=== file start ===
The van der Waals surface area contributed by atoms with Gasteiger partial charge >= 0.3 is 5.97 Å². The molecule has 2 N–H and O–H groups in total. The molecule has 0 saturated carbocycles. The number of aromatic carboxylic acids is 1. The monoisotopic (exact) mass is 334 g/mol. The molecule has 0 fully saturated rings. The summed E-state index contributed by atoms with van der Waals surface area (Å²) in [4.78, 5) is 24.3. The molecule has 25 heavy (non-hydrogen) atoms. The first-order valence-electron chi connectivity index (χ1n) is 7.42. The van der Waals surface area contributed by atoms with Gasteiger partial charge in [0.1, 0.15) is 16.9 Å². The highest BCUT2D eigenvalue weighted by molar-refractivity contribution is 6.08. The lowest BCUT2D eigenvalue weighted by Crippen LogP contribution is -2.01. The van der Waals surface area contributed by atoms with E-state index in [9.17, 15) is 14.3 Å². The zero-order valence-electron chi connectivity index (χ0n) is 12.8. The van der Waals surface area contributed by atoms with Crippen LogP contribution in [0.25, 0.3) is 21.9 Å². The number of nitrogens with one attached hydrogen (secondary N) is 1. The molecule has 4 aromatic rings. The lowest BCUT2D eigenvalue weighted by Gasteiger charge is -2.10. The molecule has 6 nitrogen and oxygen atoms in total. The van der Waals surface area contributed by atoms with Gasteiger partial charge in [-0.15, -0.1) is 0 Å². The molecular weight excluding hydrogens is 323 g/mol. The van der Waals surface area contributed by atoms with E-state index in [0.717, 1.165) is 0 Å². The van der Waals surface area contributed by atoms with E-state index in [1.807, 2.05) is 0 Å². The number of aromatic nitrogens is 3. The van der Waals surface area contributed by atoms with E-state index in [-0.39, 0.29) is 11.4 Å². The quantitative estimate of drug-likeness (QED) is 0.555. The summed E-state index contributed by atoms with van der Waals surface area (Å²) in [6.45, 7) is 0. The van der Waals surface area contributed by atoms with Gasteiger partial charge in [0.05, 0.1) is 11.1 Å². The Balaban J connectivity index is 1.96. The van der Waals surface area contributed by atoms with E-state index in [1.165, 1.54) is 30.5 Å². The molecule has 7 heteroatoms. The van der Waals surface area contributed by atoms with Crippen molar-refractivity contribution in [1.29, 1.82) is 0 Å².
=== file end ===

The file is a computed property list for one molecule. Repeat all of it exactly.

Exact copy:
The van der Waals surface area contributed by atoms with Gasteiger partial charge >= 0.3 is 5.97 Å². The molecule has 2 N–H and O–H groups in total. The molecule has 0 saturated carbocycles. The number of aromatic carboxylic acids is 1. The monoisotopic (exact) mass is 334 g/mol. The molecule has 0 fully saturated rings. The summed E-state index contributed by atoms with van der Waals surface area (Å²) in [4.78, 5) is 24.3. The molecule has 25 heavy (non-hydrogen) atoms. The first-order valence-electron chi connectivity index (χ1n) is 7.42. The van der Waals surface area contributed by atoms with Gasteiger partial charge in [0.1, 0.15) is 16.9 Å². The highest BCUT2D eigenvalue weighted by molar-refractivity contribution is 6.08. The lowest BCUT2D eigenvalue weighted by Crippen LogP contribution is -2.01. The van der Waals surface area contributed by atoms with E-state index in [9.17, 15) is 14.3 Å². The zero-order valence-electron chi connectivity index (χ0n) is 12.8. The van der Waals surface area contributed by atoms with Crippen LogP contribution in [0.25, 0.3) is 21.9 Å². The number of nitrogens with one attached hydrogen (secondary N) is 1. The molecule has 4 aromatic rings. The lowest BCUT2D eigenvalue weighted by Gasteiger charge is -2.10. The molecule has 6 nitrogen and oxygen atoms in total. The van der Waals surface area contributed by atoms with Gasteiger partial charge in [-0.15, -0.1) is 0 Å². The molecular weight excluding hydrogens is 323 g/mol. The van der Waals surface area contributed by atoms with E-state index in [0.717, 1.165) is 0 Å². The van der Waals surface area contributed by atoms with E-state index in [1.807, 2.05) is 0 Å². The number of aromatic nitrogens is 3. The van der Waals surface area contributed by atoms with E-state index in [-0.39, 0.29) is 11.4 Å². The quantitative estimate of drug-likeness (QED) is 0.555. The summed E-state index contributed by atoms with van der Waals surface area (Å²) in [6.45, 7) is 0. The van der Waals surface area contributed by atoms with Gasteiger partial charge in [0.05, 0.1) is 11.1 Å². The Balaban J connectivity index is 1.96. The van der Waals surface area contributed by atoms with E-state index in [1.165, 1.54) is 30.5 Å². The molecule has 7 heteroatoms. The van der Waals surface area contributed by atoms with Crippen molar-refractivity contribution in [1.29, 1.82) is 0 Å².